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Beyond Marketing – Brand Management

brand management

In the past, the management of an organization’s brand has usually been the sole domain of the organization’s marketing team. However, with the evolution of the internet and people’s need for instant information, there is a greater call for public relations professionals to become more directly involved with an organization’s brand management.

The Dictionary of Business and Management defines brand as: a name, sign or symbol used to identify items or services of the seller(s) and to differentiate them from goods of competitors.  But according to Colin Bates, a brand management specialist from www.buildingbrands.com, brand means much more than that. “More accurately,” he says, “brand is a collection of perceptions in the mind of the consumer.”

Essentially, brand is more than simply a corporate logo; it is anything people can associate an organization with, whether it is a paid advertisement or an article found in a newspaper. This is where brand management becomes important and PR professionals must be vigilant. It is not enough for public relations professionals to simply communicate news to the media; they must somehow communicate the persona of their organization.

For example, Google, the company that runs the best-known and most-used search engine on the Web, has a very distinctive brand. Most Internet users could visually identify its logo. However, Google’s branding efforts do not stop there.  The company has worked hard to combat Internet users’ doubts about the quality of Web search results. Most of the main stream search engines sell advertising in order to make money and many people have accused these companies of skewing search results for money – giving certain web sites a higher ranking in exchange for purchasing paid advertising.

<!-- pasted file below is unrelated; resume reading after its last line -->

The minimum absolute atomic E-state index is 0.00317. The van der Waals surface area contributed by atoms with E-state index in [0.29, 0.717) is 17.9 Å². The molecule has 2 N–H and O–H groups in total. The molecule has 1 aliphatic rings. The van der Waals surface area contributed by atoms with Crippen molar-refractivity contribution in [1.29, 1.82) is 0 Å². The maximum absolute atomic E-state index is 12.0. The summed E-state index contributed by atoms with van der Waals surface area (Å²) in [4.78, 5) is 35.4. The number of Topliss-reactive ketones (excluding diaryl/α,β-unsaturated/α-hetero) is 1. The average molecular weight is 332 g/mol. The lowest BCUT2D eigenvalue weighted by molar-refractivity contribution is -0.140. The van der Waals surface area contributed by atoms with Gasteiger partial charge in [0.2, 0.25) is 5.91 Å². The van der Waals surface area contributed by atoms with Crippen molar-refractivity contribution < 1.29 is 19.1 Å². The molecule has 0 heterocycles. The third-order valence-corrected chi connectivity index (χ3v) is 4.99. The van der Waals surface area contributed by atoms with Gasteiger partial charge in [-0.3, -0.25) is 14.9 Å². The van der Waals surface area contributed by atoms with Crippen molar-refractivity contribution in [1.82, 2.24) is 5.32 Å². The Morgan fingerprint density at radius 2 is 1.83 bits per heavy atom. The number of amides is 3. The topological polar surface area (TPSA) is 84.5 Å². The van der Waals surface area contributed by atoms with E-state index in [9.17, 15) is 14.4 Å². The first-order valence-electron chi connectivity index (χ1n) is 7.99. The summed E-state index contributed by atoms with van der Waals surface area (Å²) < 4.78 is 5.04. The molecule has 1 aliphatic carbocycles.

However, Google is well-known for the clear division it places between its search results and its advertising business. The visual separation on Google’s Web site is an example: search results are prevalent on the left and occupy at the very least 90 per cent of the page, while advertising occupies very little space and is not intrusive to the user. Most importantly, the search results are generated from the intelligence of Google’s product and are not influenced by purchasing advertising.

Google makes this very clear each and every time it speaks to the media. When a spokesperson does an interview or the company issues a press release regarding its search engine, it is quick to point out the division. In fact, it says it is part of its corporate philosophy – hence, it has become part of its brand. Google is known for its technical innovation and the quality of its search results, and not as a company that is just interested in money.

Furthermore, to ensure the organization’s branding is being effectively communicated to the media, it also must be properly managed. If the brand or persona of the organization is not being properly communicated, problems can be identified through analysis of the media coverage and the necessary adjustments can be made by the PR team to get the proper message out.

By tracking key messages, taglines, or buzzwords in the media coverage, the public relations team can measure how well its organization is communicating. It could be there are stop words the PR team wants to avoid using to prevent confusion and miscommunication. These too can be measured.

Media coverage can also be measured against other performance indicators such as sales and stock prices. This could be a good indicator to measure how well a brand is being perceived in the media and with an organization’s key publics. To most companies, brand is just as important as the products they create and services they provide, and it must be properly managed. Public relations professionals have a key role to play in shaping and maintaining an organization’s brand – this responsibility cannot be left solely to the organization’s marketing team. Not only is the PR team responsible for communicating the brand, but it also must be vigilant through media analysis.

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